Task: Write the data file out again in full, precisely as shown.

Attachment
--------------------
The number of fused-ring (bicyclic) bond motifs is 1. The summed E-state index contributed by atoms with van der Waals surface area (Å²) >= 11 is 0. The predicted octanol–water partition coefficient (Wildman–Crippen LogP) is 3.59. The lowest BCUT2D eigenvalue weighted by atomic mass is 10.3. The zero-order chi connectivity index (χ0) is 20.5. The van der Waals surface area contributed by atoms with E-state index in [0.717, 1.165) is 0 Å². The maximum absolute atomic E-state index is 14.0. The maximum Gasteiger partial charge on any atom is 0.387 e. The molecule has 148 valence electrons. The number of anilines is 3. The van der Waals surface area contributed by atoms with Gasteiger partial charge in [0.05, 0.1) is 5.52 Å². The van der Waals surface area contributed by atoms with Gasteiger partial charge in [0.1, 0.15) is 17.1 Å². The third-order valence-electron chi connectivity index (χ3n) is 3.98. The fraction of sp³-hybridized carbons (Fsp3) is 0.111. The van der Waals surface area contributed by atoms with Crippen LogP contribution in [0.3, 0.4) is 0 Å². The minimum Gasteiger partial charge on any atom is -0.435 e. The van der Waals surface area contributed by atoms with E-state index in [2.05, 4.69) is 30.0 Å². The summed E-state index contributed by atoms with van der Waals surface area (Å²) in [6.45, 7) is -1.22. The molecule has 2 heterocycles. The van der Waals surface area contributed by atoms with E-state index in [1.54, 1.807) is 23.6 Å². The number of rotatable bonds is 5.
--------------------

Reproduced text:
The number of fused-ring (bicyclic) bond motifs is 1. The summed E-state index contributed by atoms with van der Waals surface area (Å²) >= 11 is 0. The predicted octanol–water partition coefficient (Wildman–Crippen LogP) is 3.59. The lowest BCUT2D eigenvalue weighted by atomic mass is 10.3. The zero-order chi connectivity index (χ0) is 20.5. The van der Waals surface area contributed by atoms with E-state index in [0.717, 1.165) is 0 Å². The maximum absolute atomic E-state index is 14.0. The maximum Gasteiger partial charge on any atom is 0.387 e. The molecule has 148 valence electrons. The number of anilines is 3. The van der Waals surface area contributed by atoms with Gasteiger partial charge in [0.05, 0.1) is 5.52 Å². The van der Waals surface area contributed by atoms with Gasteiger partial charge in [0.1, 0.15) is 17.1 Å². The third-order valence-electron chi connectivity index (χ3n) is 3.98. The fraction of sp³-hybridized carbons (Fsp3) is 0.111. The van der Waals surface area contributed by atoms with Crippen LogP contribution in [0.3, 0.4) is 0 Å². The minimum Gasteiger partial charge on any atom is -0.435 e. The van der Waals surface area contributed by atoms with E-state index in [2.05, 4.69) is 30.0 Å². The summed E-state index contributed by atoms with van der Waals surface area (Å²) in [6.45, 7) is -1.22. The molecule has 2 heterocycles. The van der Waals surface area contributed by atoms with E-state index in [1.54, 1.807) is 23.6 Å². The number of rotatable bonds is 5.